The golden eagle is one of the largest and most impressive of British birds, especially when seen soaring over a Highland glen or searching for prey over a hillside, with deep leisurely wingbeats.


Persecutions of the Past

Over the years the golden eagle has suffered a great deal at the hands of humans. In the nineteenth century, many eagles were killed by farmers and gamekeepers in the belief that they killed large numbers of sheep and grouse. A few lambs may be killed, but mostly weak and sick ones whose chances of survival are already slim. The largest number of lambs that eagles take are ones that are already dead; these may be carried back to the nest to be fed to the chicks, and as there is a lot of wool on a lamb, quite a pile of wool may gather around the nest. It may have been this that gave the idea that many lambs were killed.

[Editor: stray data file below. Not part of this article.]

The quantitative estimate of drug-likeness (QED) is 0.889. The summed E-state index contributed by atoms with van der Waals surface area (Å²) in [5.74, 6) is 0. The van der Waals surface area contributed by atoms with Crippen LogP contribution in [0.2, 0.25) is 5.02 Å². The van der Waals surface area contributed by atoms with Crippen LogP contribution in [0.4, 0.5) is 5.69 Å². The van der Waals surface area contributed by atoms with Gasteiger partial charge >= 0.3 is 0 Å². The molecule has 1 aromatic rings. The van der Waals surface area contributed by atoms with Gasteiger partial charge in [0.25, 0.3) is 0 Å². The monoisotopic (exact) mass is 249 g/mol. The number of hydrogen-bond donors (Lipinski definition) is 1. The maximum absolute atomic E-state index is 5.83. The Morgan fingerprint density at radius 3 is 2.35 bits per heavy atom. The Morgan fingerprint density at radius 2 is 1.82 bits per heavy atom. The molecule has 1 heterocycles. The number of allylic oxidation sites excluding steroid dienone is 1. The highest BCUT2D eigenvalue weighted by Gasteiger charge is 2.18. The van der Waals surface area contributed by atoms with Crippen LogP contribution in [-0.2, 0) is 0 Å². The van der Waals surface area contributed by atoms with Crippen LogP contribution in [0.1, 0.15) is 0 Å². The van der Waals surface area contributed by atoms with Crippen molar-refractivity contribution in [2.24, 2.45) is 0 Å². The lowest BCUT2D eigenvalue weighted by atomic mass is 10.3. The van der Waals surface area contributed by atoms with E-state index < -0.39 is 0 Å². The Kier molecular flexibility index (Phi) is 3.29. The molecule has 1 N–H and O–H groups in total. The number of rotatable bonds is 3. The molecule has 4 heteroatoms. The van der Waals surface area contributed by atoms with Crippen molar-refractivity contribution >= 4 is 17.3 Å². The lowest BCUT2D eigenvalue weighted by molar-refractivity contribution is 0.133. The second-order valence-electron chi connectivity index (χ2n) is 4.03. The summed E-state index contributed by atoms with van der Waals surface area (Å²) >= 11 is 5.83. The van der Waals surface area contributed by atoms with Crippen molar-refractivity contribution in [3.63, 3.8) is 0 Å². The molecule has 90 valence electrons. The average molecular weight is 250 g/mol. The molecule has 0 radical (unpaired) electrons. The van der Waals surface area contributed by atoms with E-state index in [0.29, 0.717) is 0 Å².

Golden eagles certainly do kill grouse, but research has shown that they do not eat nearly as many as gamekeepers used to suggest, and they do not have any damaging effects on the 'bags' at grouse shoots. Fortunately, most farmers and gamekeepers now realise that the eagle may be beneficial in controlling animals that are vermin, such as rats and rabbits; it is an important predator, helping to maintain an ecological balance within its habitat. 

Ecological research shows that predators at the top of the food chain have an enormous effect on the biodiversity and ecology of an area - like ripples in water, the presence of our larger predatory animals sustains an incredible amount of life below it's top spot at the food chain.  This phenomenon, in ecological terms, is known as a trophic cascade.

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